I love to see the discussion happening; this is what's great about the community. All are coming together to share insights and opinions with a bit of banter.
Looking at both sides of the equation here, we can see both arguments and I want to touch on these.
The all-out frequency method that's historical to Overclocking and embodies a core pillar of its meaning and the new world realities of hardware, stability and what happens behind the scenes to make it happen.
We have the current method, which is historically accurate to overclocking: Maximum frequency, maximum volts, all the tweaks, none of the dead weight, get that highest score with no regrets. This might entail better cooling, like LN2 or LHe, or better tweaks or OS like XP, or even disabling cores/HT to get that maximum frequency.
This is, in my mind is a pillar of overclocking and one that is best shown in the frequency records on the CPUz validations. This is one style of overclocking and one that I think should still be around for the future.
On the other side, maybe with some pressure from vendors and OEMs to show what the hardware is capable of, their desire to have enabled all cores/HT on the hardware when setting records, especially when it comes to new hardware generations. These companies are throwing massive money into Research and Development, and world record scores would surely be a KPI against the iterative improvements they're making each generation.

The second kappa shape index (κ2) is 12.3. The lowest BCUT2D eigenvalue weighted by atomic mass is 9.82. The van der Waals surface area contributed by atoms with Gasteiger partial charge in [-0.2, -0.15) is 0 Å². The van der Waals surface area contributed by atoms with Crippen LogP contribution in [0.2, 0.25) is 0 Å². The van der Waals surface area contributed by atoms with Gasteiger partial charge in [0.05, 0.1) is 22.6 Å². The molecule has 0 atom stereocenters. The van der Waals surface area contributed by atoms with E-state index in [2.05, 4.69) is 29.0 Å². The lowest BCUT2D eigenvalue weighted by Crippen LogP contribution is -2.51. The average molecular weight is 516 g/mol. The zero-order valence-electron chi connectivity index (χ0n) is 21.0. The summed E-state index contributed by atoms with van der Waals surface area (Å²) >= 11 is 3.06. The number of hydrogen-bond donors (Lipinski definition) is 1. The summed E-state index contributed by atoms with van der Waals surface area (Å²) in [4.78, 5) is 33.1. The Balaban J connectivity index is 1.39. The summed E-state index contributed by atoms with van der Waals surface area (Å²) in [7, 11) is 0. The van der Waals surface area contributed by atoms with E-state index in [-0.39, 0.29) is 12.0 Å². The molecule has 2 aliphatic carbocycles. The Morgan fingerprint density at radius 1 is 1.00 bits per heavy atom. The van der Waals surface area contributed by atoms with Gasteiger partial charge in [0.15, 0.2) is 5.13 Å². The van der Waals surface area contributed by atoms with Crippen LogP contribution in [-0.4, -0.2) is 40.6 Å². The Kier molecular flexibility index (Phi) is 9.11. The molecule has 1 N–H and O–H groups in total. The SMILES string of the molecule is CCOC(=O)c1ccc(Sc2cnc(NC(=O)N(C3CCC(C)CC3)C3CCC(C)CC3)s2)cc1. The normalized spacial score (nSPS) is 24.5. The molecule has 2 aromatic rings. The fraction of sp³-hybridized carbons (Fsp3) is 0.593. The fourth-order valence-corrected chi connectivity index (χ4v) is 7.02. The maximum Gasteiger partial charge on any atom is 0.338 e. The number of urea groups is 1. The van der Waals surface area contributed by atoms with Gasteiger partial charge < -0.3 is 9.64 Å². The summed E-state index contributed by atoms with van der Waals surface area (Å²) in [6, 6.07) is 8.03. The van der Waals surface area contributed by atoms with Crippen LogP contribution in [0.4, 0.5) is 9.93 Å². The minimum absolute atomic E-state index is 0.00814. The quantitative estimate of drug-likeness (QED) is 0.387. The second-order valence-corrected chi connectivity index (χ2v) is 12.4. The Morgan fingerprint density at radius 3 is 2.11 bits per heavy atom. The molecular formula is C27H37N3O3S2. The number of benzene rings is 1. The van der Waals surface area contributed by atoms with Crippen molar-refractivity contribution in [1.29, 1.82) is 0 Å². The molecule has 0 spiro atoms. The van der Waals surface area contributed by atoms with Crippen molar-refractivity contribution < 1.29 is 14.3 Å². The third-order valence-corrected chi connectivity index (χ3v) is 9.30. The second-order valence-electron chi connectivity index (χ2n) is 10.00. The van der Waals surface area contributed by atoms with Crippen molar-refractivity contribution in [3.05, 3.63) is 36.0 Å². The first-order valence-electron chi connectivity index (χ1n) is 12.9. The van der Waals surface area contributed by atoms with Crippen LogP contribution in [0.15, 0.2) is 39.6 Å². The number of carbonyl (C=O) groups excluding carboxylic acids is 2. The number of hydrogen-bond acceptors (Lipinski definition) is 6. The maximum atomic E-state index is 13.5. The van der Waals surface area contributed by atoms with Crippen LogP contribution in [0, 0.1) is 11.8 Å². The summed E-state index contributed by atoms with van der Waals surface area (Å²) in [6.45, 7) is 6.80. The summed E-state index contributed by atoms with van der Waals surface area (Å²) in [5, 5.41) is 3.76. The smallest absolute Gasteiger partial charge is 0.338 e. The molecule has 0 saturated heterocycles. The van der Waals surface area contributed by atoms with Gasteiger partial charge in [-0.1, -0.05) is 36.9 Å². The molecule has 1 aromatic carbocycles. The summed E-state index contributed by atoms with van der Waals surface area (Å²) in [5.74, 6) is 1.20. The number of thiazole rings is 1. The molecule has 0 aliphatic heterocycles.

I DO NOT BELIEVE this has any influence on this decision or Hwbot directly, as some others maybe have insinuated.
So what does the future hold?
I don't know, but I do want the all-out frequency method to be around and viable for the long term. If changes are to be made, let's take some suggestions from the world of sports, and maybe look to have classes or categories?
A class for all out, one that's got stabilitiy requirements, and naturally the one true class, Fully stock cooling and XMP memory settings.
All out category? CPUz maximum frequency validation.
Fully featured? All cores/HT and validated with a stability test of X from Y application?
Stock cooling and XMP memory only? Validated in real-world settings? Maybe some game benchmarks or something visual for the Youtubers and hardware reviewers. (My personal favorite, as it's no longer pay to play)
More can be said on how to validate and enforce these. I don't have any opinion worth sharing about this now, but I would be open to exploring how it goes.
Thank you for coming to my ted talk.